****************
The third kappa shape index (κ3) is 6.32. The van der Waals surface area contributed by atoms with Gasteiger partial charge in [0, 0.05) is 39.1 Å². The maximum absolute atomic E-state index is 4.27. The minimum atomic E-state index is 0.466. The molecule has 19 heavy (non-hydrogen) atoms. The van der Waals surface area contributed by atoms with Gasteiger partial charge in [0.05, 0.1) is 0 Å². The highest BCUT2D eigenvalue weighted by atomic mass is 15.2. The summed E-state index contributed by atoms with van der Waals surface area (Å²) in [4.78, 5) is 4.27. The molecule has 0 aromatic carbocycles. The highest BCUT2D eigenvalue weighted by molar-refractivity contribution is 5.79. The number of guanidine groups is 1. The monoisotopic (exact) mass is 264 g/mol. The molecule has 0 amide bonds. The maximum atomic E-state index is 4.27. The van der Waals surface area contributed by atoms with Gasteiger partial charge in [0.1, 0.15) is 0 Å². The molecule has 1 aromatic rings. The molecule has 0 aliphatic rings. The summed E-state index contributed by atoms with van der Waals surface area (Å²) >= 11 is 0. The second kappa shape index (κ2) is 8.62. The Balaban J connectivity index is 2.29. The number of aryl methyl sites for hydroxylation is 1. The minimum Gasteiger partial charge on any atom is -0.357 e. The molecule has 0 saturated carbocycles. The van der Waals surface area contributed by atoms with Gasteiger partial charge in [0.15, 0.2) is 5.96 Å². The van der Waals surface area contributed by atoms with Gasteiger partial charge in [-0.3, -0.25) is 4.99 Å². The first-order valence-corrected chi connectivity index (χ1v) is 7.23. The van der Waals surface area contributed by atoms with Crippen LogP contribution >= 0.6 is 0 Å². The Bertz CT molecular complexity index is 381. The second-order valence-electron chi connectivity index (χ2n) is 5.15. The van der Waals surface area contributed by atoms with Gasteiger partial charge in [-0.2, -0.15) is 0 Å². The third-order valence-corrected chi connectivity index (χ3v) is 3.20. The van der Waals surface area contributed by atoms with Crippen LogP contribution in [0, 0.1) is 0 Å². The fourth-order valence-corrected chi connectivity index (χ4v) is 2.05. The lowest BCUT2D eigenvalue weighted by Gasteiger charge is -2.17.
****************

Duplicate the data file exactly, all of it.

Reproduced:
The third kappa shape index (κ3) is 6.32. The van der Waals surface area contributed by atoms with Gasteiger partial charge in [0, 0.05) is 39.1 Å². The maximum absolute atomic E-state index is 4.27. The minimum atomic E-state index is 0.466. The molecule has 19 heavy (non-hydrogen) atoms. The van der Waals surface area contributed by atoms with Gasteiger partial charge in [0.05, 0.1) is 0 Å². The highest BCUT2D eigenvalue weighted by atomic mass is 15.2. The summed E-state index contributed by atoms with van der Waals surface area (Å²) in [4.78, 5) is 4.27. The molecule has 0 aromatic carbocycles. The highest BCUT2D eigenvalue weighted by molar-refractivity contribution is 5.79. The number of guanidine groups is 1. The monoisotopic (exact) mass is 264 g/mol. The molecule has 0 amide bonds. The maximum atomic E-state index is 4.27. The van der Waals surface area contributed by atoms with Gasteiger partial charge in [0.1, 0.15) is 0 Å². The molecule has 1 aromatic rings. The molecule has 0 aliphatic rings. The summed E-state index contributed by atoms with van der Waals surface area (Å²) >= 11 is 0. The second kappa shape index (κ2) is 8.62. The Balaban J connectivity index is 2.29. The number of aryl methyl sites for hydroxylation is 1. The minimum Gasteiger partial charge on any atom is -0.357 e. The molecule has 0 saturated carbocycles. The van der Waals surface area contributed by atoms with Gasteiger partial charge in [0.15, 0.2) is 5.96 Å². The van der Waals surface area contributed by atoms with Gasteiger partial charge in [-0.3, -0.25) is 4.99 Å². The first-order valence-corrected chi connectivity index (χ1v) is 7.23. The van der Waals surface area contributed by atoms with Crippen LogP contribution >= 0.6 is 0 Å². The Bertz CT molecular complexity index is 381. The second-order valence-electron chi connectivity index (χ2n) is 5.15. The van der Waals surface area contributed by atoms with Gasteiger partial charge in [-0.2, -0.15) is 0 Å². The third-order valence-corrected chi connectivity index (χ3v) is 3.20. The van der Waals surface area contributed by atoms with Crippen LogP contribution in [0, 0.1) is 0 Å². The fourth-order valence-corrected chi connectivity index (χ4v) is 2.05. The lowest BCUT2D eigenvalue weighted by Gasteiger charge is -2.17.